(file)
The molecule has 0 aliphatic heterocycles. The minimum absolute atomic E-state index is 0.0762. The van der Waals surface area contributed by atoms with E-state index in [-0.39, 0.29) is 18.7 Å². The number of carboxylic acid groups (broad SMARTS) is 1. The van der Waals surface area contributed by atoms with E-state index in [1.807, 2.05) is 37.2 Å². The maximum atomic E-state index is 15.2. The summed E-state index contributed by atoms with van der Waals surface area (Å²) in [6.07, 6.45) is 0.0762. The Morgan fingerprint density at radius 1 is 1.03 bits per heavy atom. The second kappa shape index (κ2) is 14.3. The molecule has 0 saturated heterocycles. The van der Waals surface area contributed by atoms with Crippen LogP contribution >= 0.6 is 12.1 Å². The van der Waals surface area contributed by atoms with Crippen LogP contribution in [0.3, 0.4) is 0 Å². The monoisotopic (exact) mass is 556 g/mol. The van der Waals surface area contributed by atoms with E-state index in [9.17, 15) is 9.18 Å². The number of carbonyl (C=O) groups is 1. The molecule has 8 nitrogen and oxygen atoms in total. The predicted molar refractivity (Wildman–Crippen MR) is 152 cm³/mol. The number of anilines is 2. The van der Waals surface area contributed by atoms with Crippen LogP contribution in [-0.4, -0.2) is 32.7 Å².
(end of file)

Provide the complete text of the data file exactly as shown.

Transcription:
The molecule has 0 aliphatic heterocycles. The minimum absolute atomic E-state index is 0.0762. The van der Waals surface area contributed by atoms with E-state index in [-0.39, 0.29) is 18.7 Å². The number of carboxylic acid groups (broad SMARTS) is 1. The van der Waals surface area contributed by atoms with E-state index in [1.807, 2.05) is 37.2 Å². The maximum atomic E-state index is 15.2. The summed E-state index contributed by atoms with van der Waals surface area (Å²) in [6.07, 6.45) is 0.0762. The Morgan fingerprint density at radius 1 is 1.03 bits per heavy atom. The second kappa shape index (κ2) is 14.3. The molecule has 0 saturated heterocycles. The van der Waals surface area contributed by atoms with Crippen LogP contribution >= 0.6 is 12.1 Å². The van der Waals surface area contributed by atoms with Crippen LogP contribution in [0.3, 0.4) is 0 Å². The monoisotopic (exact) mass is 556 g/mol. The van der Waals surface area contributed by atoms with E-state index in [9.17, 15) is 9.18 Å². The number of carbonyl (C=O) groups is 1. The molecule has 8 nitrogen and oxygen atoms in total. The predicted molar refractivity (Wildman–Crippen MR) is 152 cm³/mol. The number of anilines is 2. The van der Waals surface area contributed by atoms with Crippen LogP contribution in [-0.4, -0.2) is 32.7 Å².